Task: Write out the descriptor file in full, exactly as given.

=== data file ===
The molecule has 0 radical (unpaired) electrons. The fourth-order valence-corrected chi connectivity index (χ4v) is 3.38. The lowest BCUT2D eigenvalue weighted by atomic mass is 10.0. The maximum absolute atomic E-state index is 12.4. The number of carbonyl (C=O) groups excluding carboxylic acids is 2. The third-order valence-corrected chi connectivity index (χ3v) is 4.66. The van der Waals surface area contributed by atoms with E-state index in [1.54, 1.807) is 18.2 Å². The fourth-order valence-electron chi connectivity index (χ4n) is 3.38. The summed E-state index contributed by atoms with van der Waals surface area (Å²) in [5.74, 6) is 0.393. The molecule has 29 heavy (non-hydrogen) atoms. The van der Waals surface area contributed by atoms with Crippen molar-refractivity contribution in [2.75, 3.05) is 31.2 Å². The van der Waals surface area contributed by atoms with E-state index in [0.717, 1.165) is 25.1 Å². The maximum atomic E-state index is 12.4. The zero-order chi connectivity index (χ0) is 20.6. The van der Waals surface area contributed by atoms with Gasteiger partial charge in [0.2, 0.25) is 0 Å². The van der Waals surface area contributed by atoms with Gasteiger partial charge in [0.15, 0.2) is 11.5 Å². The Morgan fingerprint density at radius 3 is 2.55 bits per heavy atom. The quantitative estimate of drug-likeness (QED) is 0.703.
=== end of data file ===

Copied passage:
The molecule has 0 radical (unpaired) electrons. The fourth-order valence-corrected chi connectivity index (χ4v) is 3.38. The lowest BCUT2D eigenvalue weighted by atomic mass is 10.0. The maximum absolute atomic E-state index is 12.4. The number of carbonyl (C=O) groups excluding carboxylic acids is 2. The third-order valence-corrected chi connectivity index (χ3v) is 4.66. The van der Waals surface area contributed by atoms with E-state index in [1.54, 1.807) is 18.2 Å². The fourth-order valence-electron chi connectivity index (χ4n) is 3.38. The summed E-state index contributed by atoms with van der Waals surface area (Å²) in [5.74, 6) is 0.393. The molecule has 29 heavy (non-hydrogen) atoms. The van der Waals surface area contributed by atoms with Crippen molar-refractivity contribution in [2.75, 3.05) is 31.2 Å². The van der Waals surface area contributed by atoms with E-state index in [0.717, 1.165) is 25.1 Å². The maximum atomic E-state index is 12.4. The zero-order chi connectivity index (χ0) is 20.6. The van der Waals surface area contributed by atoms with Gasteiger partial charge in [0.2, 0.25) is 0 Å². The van der Waals surface area contributed by atoms with Gasteiger partial charge in [0.15, 0.2) is 11.5 Å². The Morgan fingerprint density at radius 3 is 2.55 bits per heavy atom. The quantitative estimate of drug-likeness (QED) is 0.703.